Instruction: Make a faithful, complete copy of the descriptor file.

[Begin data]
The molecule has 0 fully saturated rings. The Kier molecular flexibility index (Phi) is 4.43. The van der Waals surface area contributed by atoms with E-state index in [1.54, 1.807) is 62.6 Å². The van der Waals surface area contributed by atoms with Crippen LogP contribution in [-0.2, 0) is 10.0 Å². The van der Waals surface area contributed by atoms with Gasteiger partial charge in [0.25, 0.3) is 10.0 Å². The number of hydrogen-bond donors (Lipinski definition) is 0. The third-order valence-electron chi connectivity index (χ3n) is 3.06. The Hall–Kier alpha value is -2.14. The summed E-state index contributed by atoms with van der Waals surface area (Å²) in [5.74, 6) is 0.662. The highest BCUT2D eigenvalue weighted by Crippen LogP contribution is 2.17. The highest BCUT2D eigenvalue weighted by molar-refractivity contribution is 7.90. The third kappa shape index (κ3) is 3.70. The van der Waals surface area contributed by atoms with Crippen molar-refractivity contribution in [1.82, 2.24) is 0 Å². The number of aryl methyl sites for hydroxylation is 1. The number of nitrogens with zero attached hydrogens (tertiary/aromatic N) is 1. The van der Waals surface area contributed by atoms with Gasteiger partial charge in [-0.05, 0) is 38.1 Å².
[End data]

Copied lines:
The molecule has 0 fully saturated rings. The Kier molecular flexibility index (Phi) is 4.43. The van der Waals surface area contributed by atoms with E-state index in [1.54, 1.807) is 62.6 Å². The van der Waals surface area contributed by atoms with Crippen LogP contribution in [-0.2, 0) is 10.0 Å². The van der Waals surface area contributed by atoms with Gasteiger partial charge in [0.25, 0.3) is 10.0 Å². The number of hydrogen-bond donors (Lipinski definition) is 0. The third-order valence-electron chi connectivity index (χ3n) is 3.06. The Hall–Kier alpha value is -2.14. The summed E-state index contributed by atoms with van der Waals surface area (Å²) in [5.74, 6) is 0.662. The highest BCUT2D eigenvalue weighted by Crippen LogP contribution is 2.17. The highest BCUT2D eigenvalue weighted by molar-refractivity contribution is 7.90. The third kappa shape index (κ3) is 3.70. The van der Waals surface area contributed by atoms with Crippen molar-refractivity contribution in [1.82, 2.24) is 0 Å². The number of aryl methyl sites for hydroxylation is 1. The number of nitrogens with zero attached hydrogens (tertiary/aromatic N) is 1. The van der Waals surface area contributed by atoms with Gasteiger partial charge in [-0.05, 0) is 38.1 Å².